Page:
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  • Health & Medicine

Striking a deal with ‘Big Pharma’

by Kat Arney | Analysis

19 May 2008

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A little bottle of pillsIt’s an inescapable fact that drug development costs money. Current estimates suggest that its costs are spiralling towards US$1 billion for just one cancer drug to make the journey from a twinkle in a scientist’s eye to a treatment in the clinic.

But as well as being an expensive time for drug development, it’s also an exciting one. We are now witnessing a wave of ‘next-generation’ drugs, specifically designed to hit biological targets in cancer cells while leaving healthy tissues unharmed.

But given the costs of developing drugs, hard decisions need to be made. Pharmaceutical companies may develop many chemical compounds with interesting anti-cancer properties, but even the biggest don’t always have the resources to develop them all further. This means that potentially life-saving drugs end up stuck gathering dust on their shelves.

So what can we do to change the situation and bring benefits to people with cancer? Here’s where Cancer Research UK and Cancer Research Technology’s Clinical Development Partnerships (CDP) programme steps in.

Launched in 2006, the programme aims to take shelved drugs from pharma companies, develop them further if needed, and ultimately put them into clinical trials. Licensing arrangements mean that the company retains the rights over their drugs, and if they ever get to market, Cancer Research UK will receive a share of the royalties to invest back into our vital work.

In particular, the CDP programme is designed to push forward development of drugs for rarer cancers. These often get overlooked in favour of treatments for more common (and therefore profitable) forms of the disease.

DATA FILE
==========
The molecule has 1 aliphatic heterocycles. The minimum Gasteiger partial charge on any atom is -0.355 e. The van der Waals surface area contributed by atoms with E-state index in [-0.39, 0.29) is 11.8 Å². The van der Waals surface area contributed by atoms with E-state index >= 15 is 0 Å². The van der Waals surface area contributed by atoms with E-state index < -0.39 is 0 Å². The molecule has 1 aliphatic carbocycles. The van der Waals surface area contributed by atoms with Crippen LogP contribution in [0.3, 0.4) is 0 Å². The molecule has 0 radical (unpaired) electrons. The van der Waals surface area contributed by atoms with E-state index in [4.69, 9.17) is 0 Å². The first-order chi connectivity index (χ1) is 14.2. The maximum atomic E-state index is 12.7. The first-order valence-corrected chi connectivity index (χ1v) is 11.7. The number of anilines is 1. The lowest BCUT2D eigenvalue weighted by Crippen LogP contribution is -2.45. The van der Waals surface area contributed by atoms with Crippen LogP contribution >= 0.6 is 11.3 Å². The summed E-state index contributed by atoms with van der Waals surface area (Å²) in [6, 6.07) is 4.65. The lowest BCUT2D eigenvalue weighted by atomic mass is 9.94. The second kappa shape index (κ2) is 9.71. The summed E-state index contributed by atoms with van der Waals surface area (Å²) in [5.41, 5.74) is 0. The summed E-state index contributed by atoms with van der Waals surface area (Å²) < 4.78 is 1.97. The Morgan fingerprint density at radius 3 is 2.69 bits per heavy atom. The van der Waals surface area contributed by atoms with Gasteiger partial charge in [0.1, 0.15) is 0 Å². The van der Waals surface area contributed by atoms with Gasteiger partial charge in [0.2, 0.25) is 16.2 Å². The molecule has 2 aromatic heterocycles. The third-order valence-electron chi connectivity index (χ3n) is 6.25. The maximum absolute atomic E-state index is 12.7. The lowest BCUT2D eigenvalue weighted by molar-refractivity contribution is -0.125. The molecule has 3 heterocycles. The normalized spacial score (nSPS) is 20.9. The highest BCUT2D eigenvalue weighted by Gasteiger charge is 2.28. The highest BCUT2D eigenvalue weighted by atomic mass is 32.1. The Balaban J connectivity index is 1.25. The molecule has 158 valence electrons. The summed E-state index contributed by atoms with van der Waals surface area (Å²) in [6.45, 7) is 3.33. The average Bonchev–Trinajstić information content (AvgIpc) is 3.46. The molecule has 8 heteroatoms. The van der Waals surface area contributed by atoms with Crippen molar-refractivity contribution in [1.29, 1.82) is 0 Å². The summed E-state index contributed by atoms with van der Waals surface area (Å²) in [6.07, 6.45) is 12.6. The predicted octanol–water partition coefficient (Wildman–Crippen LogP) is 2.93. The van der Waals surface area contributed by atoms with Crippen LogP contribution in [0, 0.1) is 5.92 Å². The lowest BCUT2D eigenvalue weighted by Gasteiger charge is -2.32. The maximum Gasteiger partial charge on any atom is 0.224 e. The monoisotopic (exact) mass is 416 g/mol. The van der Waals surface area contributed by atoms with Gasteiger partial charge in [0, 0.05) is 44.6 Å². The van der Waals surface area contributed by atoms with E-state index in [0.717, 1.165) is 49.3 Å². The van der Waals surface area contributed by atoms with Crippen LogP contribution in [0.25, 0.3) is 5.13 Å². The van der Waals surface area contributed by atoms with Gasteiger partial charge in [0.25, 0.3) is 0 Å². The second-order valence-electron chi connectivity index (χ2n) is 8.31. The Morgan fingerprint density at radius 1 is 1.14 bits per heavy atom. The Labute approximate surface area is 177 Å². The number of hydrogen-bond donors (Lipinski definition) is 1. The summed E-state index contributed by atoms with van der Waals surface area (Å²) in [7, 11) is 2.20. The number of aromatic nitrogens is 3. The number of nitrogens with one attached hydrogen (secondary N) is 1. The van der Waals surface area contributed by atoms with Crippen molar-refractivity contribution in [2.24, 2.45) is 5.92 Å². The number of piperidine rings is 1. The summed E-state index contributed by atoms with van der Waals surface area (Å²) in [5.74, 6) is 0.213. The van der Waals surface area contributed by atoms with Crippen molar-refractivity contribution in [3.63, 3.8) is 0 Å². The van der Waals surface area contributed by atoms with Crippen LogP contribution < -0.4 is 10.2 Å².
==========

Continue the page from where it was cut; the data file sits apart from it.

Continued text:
So with some excitement we announced today that the first CDP deal has been struck with AstraZeneca over a compound with the catchy name of AZD0424. This is a tyrosine kinase inhibitor – a chemical that blocks the function of important signalling molecules called tyrosine kinases that tell cells to multiply.

These kinases are often hyperactive in cancer cells, repeatedly sending their messages out. Ultimately this means that cells multiply out of control, forming a tumour, so blocking kinase activity seems like a sensible approach to treating cancer. In fact, some tyrosine kinase inhibitors are already on the market – namely Glivec (imatinib) and Tarceva (erlotinib), mostly used to treat blood cancers and lung cancer, respectively.

To get a bit more technical, AZD0424 blocks a tyrosine kinase called Src. Increased levels of Src have been found in many types of cancer, including breast, lung, bowel, oesophageal, skin and cervical tumours, and they are often linked to a poor outcome. This is partly down to the fact that Src can help cancer cells to start spreading in the body, as well as encouraging the growth of blood vessels into the tumour.

Lab tests and animal experiments of AZD0424 have been very promising so far, and the next step is to take it forward for further development by Cancer Research UK’s Drug Development Office and Cancer Research Technology – our wholly owned commercialisation and drug development company. Although the exact details haven’t yet been finalised, it’s likely that this will involve:

  • Developing a form of the drug that is suitable for patients to take (i.e. a tablet),
  • Investigating ways to measure the effectiveness of the drug against tumours in the body,
  • Studying how it is broken down in the body,
  • Figuring out how to make it in enough quantity for a clinical trial, and
  • Carrying out final toxicology tests.

If all goes well, AZD0424 is expected to make it into early stage clinical trials within the next 18 months. So we’re still a fair way from having a commercially available drug, but without the CDP arrangement, AZD0424 might never have made it any further.

In the words of Keith Blundy, CEO of Cancer Research Technology,

“AZD0424 is an interesting drug with real potential for patient benefit.”

Now it has a chance to reveal this potential.

The CDP arrangements are a real “win, win, win” situation for everyone involved. The pharmaceutical companies win, because the drugs are being taken forward at no costs to them, and could potentially generate sales at the end of the process. Cancer Research UK wins, because our share of the royalties will ultimately come back to fund more of our research into diagnosing, treating and preventing cancer.

But the real winners here are cancer patients. Thanks to the CDP programme, we should hopefully see more and more potential cancer drugs coming through the pipeline and into clinical trials. And although many drug candidates don’t make it all the way to the market, the more compounds we put into tests, the more success stories we’ll get. And that can only be a good thing.